Asparagus with Horseradish Cream, Chervil and Honey

Asparagus with Horseradish Cream-1869-2   When did asparagus start to look like it grew up down creek from the leaky nuke plant?  Once upon a time all bundles of asparagus resembled packs of Ticonderoga #2’s, except they were green instead of school bus yellow, and tipped with terminal buds instead of pink erasers.  And thin.  Thinner than pencils.  Not these Asparagus with Horseradish Cream, Chervil and Honey.  These guys are hefty, but by today’s standards they’re mid-size.  Larger examples abound, at least at our local WFM.  Blame France–they started it.   A handful of Februaries ago, in a more innocent age of asparagus, I was strolling through the open air market near Bastille with a Parisian friend when she paused before a box of giant asparagus, not yet widespread in the US.  Gargantuan and lavender.   She pincered a particularly fat one with two fingers, cocked an eyebrow upward as she examined it and then said, “C’est genial, ceci.”  Nice, this one.  Nice embraces a variety of meanings, but for purposes of this post I’m going to take it to mean delicious.  After eating some I had to agree and since then, I’ve grown to prefer big asparagus.  Once you get past the, uh, big factor there’s more there there, more asparagus flavor.  Thin asparagus are the vegetable analog to spare ribs.  Crazy delicious, but you need to eat a wheelbarrow of them before you cry, “Enough!”  With the new Schwarzenegger stalks the crazy delicious remains, but embodied in fewer stalks to snap and peel (if you’re the snapping-peeling type) and, since asparagus are finger food, sigh, less opportunity to dribble sauce down your front.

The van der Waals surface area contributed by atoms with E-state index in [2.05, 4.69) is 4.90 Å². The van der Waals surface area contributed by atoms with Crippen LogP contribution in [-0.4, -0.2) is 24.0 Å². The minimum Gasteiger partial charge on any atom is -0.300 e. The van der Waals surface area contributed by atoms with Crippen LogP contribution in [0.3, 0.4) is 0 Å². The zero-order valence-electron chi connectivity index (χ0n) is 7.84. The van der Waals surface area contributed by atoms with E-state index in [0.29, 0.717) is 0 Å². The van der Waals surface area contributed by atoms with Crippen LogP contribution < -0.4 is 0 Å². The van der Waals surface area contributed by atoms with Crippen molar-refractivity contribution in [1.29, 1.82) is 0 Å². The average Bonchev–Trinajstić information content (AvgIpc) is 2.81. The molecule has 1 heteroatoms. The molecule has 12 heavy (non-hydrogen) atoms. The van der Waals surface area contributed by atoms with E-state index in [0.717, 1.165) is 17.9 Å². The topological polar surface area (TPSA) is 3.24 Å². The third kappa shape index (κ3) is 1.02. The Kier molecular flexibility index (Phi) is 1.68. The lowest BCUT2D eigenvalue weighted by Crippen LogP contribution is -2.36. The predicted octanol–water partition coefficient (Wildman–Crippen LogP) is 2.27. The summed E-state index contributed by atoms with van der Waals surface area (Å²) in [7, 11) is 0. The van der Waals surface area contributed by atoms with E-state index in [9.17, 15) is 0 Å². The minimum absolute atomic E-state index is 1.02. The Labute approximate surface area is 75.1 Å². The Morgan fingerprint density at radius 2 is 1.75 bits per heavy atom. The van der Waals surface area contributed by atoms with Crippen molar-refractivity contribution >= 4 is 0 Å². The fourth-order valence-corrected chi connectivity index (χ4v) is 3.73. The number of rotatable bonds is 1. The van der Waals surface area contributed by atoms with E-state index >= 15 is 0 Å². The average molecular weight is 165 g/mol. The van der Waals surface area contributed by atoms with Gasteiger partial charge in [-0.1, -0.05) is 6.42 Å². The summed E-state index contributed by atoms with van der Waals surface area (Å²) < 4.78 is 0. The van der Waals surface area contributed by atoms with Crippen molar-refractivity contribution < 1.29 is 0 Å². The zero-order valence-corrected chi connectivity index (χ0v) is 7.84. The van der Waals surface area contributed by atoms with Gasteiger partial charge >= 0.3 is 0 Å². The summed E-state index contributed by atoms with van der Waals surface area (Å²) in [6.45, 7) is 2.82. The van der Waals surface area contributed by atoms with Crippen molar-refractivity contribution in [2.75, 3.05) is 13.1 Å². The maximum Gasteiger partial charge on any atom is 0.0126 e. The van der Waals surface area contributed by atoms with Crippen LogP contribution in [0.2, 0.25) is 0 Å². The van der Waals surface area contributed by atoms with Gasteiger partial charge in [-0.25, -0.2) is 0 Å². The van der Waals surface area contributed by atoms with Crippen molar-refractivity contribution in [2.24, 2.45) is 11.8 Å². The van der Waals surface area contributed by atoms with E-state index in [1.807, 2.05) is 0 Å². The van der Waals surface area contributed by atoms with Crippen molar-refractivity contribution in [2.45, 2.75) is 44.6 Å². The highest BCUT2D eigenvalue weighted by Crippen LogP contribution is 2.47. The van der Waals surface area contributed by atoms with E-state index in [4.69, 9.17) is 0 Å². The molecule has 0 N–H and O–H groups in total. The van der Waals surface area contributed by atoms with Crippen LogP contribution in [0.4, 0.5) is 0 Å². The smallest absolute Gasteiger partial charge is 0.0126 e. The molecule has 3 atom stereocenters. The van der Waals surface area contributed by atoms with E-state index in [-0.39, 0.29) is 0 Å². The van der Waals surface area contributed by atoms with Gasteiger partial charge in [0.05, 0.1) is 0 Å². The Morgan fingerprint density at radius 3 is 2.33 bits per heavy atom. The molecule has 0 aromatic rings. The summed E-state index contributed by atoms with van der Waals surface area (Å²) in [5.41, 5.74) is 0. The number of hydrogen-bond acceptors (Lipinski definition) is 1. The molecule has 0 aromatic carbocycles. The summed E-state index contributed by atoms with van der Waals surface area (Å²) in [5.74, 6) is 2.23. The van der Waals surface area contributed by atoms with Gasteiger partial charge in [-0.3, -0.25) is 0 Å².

Grilled Oysters with Wasabi Mayo

Grilled Oysters with Wasabi Mayo-1

One charmed fall weekend Jody and I were asked to judge the oyster shucking competition at the annual Wellfleet OysterFest.  A free weekend in Wellfleet.  Close proximity to more straight-from-the-ocean bivalves than I could ever reasonably consider eating.  Bring it on.  Watching pros shuck oysters inspires equal parts terror and admiration.  The goal is to shuck a couple dozen oysters as fast as possible.  Winning times are usually around two minutes – that is, an oyster every five seconds.  Chipped shells, mangled oysters, debris and, oh yes, the occasional splash of blood, are all penalized.  Everyone who competes professionally has a story about watching an inattentive shucker putting the the blade of an oyster knife through a palm or the base of a thumb.   And that’s the rub, isn’t it?  As someone who has shucked a fair number of oysters in his life, I still take a deep breath before I do it and I make damn sure I’m paying attention.  Here’s a tasty alternative: Grilled Oysters with Wasabi Mayonnaise.

As a recent presidential candidate might have said, had he been a cook, which seems doubtful: Grilled oysters self-open.